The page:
Health and Medical News and Resources

General interest items edited by Janice Flahiff

Finnish research team reveals how emotions are mapped in the body

Finnish research team reveals how emotions are mapped in the body.

From the 31 December 2013 ScienceNewsline Biology article

Published: December 31, 2013. By Aalto University
http://www.aalto.fi/en/

Researchers Aalto University have revealed how emotions are experienced in the body.

Emotions adjust our mental and also bodily states to cope with the challenges detected in the environment. These sensations arising from the bodily changes are an important feature of our emotional experiences. For example, anxiety may be experienced as pain in the chest, whereas falling in love may trigger warm, pleasurable sensations all over the body. New research from Aalto University reveals, how emotions are literally experienced through the body.

The researchers found that the most common emotions trigger strong bodily sensations, and the bodily maps of these sensations were topographically different for different emotions. The sensation patterns were, however, consistent across different West European and East Asian cultures, highlighting that emotions and their corresponding bodily sensation patterns have a biological basis.

Emotions adjust not only our mental, but also our bodily states. This way the prepare us to react swiftly to the dangers, but also to the opportunities such as pleasurable social interactions present in the environment. Awareness of the corresponding bodily changes may subsequently trigger the conscious emotional sensations, such as the feeling of happiness, tells assistant professor Lauri Nummenmaa from Aalto University.

The findings have major implications for our understanding of the functions of emotions and their bodily basis. On the other hand, the results help us to understand different emotional disorders and provide novel tools for their diagnosis.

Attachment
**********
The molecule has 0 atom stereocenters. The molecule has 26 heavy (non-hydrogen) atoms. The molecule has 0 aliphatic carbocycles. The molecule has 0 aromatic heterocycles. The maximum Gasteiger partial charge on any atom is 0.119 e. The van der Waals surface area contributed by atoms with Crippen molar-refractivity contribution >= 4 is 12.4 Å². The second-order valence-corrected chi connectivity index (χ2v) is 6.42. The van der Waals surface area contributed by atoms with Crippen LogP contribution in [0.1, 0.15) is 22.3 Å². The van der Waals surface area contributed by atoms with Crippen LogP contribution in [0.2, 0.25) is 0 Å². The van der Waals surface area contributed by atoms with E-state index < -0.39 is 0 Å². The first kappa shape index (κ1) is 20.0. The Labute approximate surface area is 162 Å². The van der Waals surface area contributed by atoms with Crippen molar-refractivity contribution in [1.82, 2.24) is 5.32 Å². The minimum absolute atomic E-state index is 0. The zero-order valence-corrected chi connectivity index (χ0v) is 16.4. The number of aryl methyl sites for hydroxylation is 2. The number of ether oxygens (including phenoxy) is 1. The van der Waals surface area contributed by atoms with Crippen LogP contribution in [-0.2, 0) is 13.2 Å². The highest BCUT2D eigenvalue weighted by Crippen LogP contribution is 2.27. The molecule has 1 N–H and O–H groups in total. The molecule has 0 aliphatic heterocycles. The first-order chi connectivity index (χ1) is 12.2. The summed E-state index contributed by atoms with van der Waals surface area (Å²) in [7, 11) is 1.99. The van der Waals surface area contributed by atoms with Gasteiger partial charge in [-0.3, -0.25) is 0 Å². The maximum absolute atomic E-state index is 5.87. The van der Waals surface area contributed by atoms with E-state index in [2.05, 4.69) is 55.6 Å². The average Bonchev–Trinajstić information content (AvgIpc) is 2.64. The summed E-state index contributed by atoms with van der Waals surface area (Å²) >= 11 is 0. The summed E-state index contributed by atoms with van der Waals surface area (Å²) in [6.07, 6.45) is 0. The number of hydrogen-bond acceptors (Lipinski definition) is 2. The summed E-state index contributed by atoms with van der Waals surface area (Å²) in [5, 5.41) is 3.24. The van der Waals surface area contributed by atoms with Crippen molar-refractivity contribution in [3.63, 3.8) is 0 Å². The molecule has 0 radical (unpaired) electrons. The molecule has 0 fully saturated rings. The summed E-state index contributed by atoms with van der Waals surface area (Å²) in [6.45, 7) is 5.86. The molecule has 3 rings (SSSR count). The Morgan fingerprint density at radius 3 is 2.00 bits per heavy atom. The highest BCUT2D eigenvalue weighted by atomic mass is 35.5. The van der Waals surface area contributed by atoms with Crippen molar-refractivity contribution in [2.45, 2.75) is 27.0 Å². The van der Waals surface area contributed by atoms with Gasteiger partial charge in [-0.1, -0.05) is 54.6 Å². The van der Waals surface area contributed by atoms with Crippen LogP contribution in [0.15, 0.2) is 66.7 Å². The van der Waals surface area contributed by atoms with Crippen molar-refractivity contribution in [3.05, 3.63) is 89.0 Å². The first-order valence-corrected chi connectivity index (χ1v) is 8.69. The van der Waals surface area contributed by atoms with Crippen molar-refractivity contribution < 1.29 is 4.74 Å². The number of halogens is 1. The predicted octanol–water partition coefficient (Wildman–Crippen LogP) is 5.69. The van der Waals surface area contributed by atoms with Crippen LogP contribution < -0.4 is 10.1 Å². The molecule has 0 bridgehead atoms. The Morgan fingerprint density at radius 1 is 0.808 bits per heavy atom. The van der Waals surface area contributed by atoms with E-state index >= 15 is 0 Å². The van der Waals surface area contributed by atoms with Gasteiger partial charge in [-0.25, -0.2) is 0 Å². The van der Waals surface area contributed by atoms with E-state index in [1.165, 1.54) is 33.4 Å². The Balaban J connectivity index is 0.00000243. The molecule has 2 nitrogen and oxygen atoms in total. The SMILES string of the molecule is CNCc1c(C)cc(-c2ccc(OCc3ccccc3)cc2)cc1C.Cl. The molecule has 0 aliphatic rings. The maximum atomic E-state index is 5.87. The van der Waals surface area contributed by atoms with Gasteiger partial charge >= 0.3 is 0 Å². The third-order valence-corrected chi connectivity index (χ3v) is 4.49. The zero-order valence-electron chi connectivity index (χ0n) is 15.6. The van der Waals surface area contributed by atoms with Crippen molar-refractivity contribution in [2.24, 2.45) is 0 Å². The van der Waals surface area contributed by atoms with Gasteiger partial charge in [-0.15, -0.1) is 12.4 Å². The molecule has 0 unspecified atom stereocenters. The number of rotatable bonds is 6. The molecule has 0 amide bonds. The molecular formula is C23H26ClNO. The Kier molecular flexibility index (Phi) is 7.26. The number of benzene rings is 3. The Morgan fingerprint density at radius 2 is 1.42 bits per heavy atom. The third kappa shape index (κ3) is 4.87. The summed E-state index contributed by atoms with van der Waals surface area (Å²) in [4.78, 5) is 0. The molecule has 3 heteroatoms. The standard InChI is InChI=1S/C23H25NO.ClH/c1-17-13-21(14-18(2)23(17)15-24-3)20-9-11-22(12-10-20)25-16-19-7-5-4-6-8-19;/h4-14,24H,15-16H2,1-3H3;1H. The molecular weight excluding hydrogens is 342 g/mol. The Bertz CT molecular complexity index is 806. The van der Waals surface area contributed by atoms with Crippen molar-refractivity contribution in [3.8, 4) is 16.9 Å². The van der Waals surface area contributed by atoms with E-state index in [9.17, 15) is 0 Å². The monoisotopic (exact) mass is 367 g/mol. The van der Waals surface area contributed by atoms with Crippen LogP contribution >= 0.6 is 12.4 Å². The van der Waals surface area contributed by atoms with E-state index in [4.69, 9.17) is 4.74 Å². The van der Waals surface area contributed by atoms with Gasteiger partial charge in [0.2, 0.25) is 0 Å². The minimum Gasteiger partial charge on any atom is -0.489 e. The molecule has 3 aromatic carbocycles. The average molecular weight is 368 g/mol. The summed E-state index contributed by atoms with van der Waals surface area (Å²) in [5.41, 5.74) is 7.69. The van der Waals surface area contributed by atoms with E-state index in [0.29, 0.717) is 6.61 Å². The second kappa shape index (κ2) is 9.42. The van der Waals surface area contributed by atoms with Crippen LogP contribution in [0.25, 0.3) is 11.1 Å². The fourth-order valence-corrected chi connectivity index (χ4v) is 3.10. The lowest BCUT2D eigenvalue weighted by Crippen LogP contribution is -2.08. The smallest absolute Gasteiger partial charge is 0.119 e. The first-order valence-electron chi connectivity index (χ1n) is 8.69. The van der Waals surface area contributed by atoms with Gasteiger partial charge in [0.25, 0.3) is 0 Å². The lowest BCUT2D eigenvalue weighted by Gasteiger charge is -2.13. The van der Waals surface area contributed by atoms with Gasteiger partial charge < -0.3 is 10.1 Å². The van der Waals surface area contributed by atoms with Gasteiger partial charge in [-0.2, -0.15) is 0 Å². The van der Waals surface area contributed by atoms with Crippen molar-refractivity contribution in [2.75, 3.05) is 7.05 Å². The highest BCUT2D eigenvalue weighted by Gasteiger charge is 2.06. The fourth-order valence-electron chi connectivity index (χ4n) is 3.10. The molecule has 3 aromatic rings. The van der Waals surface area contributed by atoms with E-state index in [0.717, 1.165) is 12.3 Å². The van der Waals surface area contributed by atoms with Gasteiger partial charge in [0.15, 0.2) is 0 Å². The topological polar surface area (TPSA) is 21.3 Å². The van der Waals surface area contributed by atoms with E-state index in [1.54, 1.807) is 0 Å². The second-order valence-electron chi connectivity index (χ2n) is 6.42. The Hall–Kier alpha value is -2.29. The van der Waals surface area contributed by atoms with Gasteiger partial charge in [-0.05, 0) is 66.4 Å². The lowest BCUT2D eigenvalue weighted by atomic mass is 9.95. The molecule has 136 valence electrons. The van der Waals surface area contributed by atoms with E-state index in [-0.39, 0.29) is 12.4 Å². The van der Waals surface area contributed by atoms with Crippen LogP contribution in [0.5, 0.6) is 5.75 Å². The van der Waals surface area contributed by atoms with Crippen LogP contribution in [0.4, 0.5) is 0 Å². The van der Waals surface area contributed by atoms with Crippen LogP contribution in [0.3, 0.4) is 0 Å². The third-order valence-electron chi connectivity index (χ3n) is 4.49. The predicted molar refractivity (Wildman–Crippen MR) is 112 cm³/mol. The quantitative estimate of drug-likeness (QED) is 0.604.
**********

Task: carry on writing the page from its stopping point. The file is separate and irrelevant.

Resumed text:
The research was carried out on line, and over 700 individuals from Finland, Sweden and Taiwan took part in the study. The researchers induced different emotional states in their Finnish and Taiwanese participants. Subsequently the participants were shown with pictures of human bodies on a computer, and asked to colour the bodily regions whose activity they felt increasing or decreasing.

he research was funded by European Research Council (ERC), The Academy of Finland and the Aalto University (aivoAALTO project)

The results were published on 31 December (U.S. Eastern time) in the scientific journal Proceedings of The National Academy of Sciences of The United States of America (PNAS).

Original publication: http://www.pnas.org/content/early/2013/12/26/1321664111.full.pdf+html?with-ds=yes

Figure summarizing the main findings of the study http://becs.aalto.fi/~lnummen/Emotionbodies.pdf
Participate in the ongoing experiment : http://becs.aalto.fi/~lnummen/participate.htm
emotionbodies.pdf (2M)
Figure caption: Different emotions are associated with discernible patterns of bodily sensations.
Contact information:
Assistant Professor Lauri Nummenmaa
Aalto University and Turku PET Centre
lauri.nummenmaa@aalto.fi
p. +358 50 431 9931
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January 6, 2014 Posted by | Psychiatry, Psychology | , , | Leave a comment

Where Do Muscles Get Their Power? Fifty-Year-Old Assumptions About Strength Muscled Aside

C. David Williams created a 3-D computer model of filaments of myosin (in red) reaching out and tugging along filaments of actin (in blue, looking like stands of pearls twined together) during the contraction of a muscle. The model allowed researchers to consider the geometry and physics at work on the filaments when a muscle bulges. (Credit: D. Williams/University of Washington)